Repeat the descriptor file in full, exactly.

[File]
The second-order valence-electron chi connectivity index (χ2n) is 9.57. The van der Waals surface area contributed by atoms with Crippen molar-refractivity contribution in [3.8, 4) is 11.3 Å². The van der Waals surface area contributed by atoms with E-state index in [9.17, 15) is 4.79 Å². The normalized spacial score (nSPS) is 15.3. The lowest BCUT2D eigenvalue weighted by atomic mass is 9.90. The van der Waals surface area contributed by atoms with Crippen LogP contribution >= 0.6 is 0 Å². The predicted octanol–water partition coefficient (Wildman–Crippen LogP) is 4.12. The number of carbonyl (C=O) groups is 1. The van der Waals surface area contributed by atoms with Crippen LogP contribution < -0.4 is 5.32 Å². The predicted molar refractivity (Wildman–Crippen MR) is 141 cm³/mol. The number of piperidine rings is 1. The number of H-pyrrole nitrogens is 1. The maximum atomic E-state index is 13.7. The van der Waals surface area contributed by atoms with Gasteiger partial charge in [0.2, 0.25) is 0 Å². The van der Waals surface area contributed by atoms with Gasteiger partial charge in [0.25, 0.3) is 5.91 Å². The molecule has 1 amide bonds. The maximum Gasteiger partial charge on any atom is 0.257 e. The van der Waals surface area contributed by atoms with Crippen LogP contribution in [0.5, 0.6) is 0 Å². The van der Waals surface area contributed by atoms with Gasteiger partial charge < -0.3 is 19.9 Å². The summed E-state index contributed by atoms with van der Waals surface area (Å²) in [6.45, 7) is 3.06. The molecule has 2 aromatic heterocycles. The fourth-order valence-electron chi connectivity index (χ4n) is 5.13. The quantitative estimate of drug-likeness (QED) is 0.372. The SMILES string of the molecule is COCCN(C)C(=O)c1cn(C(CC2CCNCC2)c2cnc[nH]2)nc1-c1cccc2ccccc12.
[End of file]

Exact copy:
The second-order valence-electron chi connectivity index (χ2n) is 9.57. The van der Waals surface area contributed by atoms with Crippen molar-refractivity contribution in [3.8, 4) is 11.3 Å². The van der Waals surface area contributed by atoms with E-state index in [9.17, 15) is 4.79 Å². The normalized spacial score (nSPS) is 15.3. The lowest BCUT2D eigenvalue weighted by atomic mass is 9.90. The van der Waals surface area contributed by atoms with Crippen LogP contribution >= 0.6 is 0 Å². The predicted octanol–water partition coefficient (Wildman–Crippen LogP) is 4.12. The number of carbonyl (C=O) groups is 1. The van der Waals surface area contributed by atoms with Crippen LogP contribution < -0.4 is 5.32 Å². The predicted molar refractivity (Wildman–Crippen MR) is 141 cm³/mol. The number of piperidine rings is 1. The number of H-pyrrole nitrogens is 1. The maximum atomic E-state index is 13.7. The van der Waals surface area contributed by atoms with Gasteiger partial charge in [0.2, 0.25) is 0 Å². The van der Waals surface area contributed by atoms with Gasteiger partial charge in [0.25, 0.3) is 5.91 Å². The molecule has 1 amide bonds. The maximum Gasteiger partial charge on any atom is 0.257 e. The van der Waals surface area contributed by atoms with Crippen LogP contribution in [0.5, 0.6) is 0 Å². The van der Waals surface area contributed by atoms with Gasteiger partial charge < -0.3 is 19.9 Å². The summed E-state index contributed by atoms with van der Waals surface area (Å²) in [6.45, 7) is 3.06. The molecule has 2 aromatic heterocycles. The fourth-order valence-electron chi connectivity index (χ4n) is 5.13. The quantitative estimate of drug-likeness (QED) is 0.372. The SMILES string of the molecule is COCCN(C)C(=O)c1cn(C(CC2CCNCC2)c2cnc[nH]2)nc1-c1cccc2ccccc12.